Following up on the last post, I ran across this at Spiked. Alexander Cockburn is a hoot in the very, very best sense of that term.
This made me laugh...
You can now buy Indulgences to offset your carbon guilt. If you fly, you give an extra 10 quid to British Airways; BA hands it on to some non-profit carbon-offsetting company which sticks the money in its pocket and goes off for lunch. This kind of behaviour is demented.
This is so true on so many levels it's almost not funny.
It gets better:
The marriage of environmental catastrophism and corporate interests is best captured in the figure of Al Gore. As a politician, he came to public light as a shill for two immense power schemes in the state of Tennessee: the Tennessee Valley Authority and the Oak Ridge Nuclear Laboratory. Gore is not, as he claims, a non-partisan green; he is influenced very much by his background. His arguments, many of which are based on grotesque science and shrill predictions, seem to me to be part of a political and corporate outlook.
It is increasingly difficult to challenge the global warming consensus, on either a scientific or a political level. Academies can be incredibly cowardly institutions, and if one of their employees was to question the discussion of climate change he or she would be pulled to one side and told: 'You're threatening our funding and reputation - do you really want to do that?' I don't think we should underestimate the impact that kind of informal pressure can have on people's willingness to think thoroughly and speak openly. One way in which critics are silenced is through the accusation that they are ignoring 'peer-reviewed science'. Yet oftentimes, peer review is a nonsense. As anyone who has ever put his nose inside a university will know, peer review is usually a mode of excluding the unexpected, the unpredictable and the unrespectable, and forming a mutually back-scratching circle.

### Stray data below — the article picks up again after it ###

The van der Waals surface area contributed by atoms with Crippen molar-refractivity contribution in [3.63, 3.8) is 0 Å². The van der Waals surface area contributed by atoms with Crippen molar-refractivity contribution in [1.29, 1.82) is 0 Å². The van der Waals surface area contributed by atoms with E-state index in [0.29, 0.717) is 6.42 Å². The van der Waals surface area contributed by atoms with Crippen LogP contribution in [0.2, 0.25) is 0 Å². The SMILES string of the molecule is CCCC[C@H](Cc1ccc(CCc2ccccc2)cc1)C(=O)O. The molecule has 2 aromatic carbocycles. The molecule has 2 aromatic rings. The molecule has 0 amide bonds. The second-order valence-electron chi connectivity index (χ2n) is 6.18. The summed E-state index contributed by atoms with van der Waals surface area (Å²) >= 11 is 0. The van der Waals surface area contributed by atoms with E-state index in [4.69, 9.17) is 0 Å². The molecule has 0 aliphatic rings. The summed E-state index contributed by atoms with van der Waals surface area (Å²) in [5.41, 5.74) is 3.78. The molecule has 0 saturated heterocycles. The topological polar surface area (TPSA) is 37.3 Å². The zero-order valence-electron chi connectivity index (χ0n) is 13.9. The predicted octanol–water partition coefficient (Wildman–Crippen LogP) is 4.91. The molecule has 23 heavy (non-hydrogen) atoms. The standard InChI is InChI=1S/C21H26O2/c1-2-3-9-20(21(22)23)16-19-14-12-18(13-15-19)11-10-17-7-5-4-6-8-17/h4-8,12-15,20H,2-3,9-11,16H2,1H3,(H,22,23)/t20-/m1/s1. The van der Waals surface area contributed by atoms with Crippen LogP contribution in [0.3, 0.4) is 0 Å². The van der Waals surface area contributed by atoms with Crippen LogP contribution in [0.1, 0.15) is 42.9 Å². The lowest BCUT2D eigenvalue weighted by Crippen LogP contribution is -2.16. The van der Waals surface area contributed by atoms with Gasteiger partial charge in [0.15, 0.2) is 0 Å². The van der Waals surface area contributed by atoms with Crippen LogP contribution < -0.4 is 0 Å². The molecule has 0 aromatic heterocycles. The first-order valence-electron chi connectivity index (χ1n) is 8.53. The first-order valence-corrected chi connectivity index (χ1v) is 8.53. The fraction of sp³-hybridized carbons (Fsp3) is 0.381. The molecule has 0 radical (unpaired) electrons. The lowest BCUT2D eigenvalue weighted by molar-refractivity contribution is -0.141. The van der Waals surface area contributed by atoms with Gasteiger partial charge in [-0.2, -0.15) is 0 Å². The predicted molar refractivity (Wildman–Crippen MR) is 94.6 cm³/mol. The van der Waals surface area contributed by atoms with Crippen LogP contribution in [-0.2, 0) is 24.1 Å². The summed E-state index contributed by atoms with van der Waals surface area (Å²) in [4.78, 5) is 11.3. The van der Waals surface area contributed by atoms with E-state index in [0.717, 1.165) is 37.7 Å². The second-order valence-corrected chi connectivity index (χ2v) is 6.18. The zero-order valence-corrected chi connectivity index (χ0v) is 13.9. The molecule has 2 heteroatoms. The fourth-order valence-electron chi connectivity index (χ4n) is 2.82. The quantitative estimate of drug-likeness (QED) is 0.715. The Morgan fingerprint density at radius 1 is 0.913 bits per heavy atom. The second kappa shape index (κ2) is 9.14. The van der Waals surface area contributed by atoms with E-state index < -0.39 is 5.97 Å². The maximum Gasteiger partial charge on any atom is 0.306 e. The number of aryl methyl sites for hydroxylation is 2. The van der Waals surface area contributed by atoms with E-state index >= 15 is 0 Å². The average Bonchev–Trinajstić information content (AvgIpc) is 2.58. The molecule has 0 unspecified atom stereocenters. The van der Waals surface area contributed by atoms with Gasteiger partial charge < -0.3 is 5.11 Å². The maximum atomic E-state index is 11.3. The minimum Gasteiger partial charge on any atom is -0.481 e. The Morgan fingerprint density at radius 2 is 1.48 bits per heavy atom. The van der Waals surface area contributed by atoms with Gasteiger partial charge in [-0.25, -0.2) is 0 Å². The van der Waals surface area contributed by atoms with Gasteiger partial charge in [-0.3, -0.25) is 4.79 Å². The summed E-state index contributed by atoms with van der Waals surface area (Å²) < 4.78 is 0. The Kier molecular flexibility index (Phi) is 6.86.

This has been one of the things that has bothered me as well: what good is peer review if the peers are all in on the deal together? Deal here in the sense of receiving the same funding and supporting the same programs in order to make it in the academic world. Has peer review sunken to this, of being the litmus test of politically appropriate research, denying those that dissent from whatever mainstream may exist a chance of getting the all-important list of published works together?
Scarcely. Peer review still works.
Just not in this field.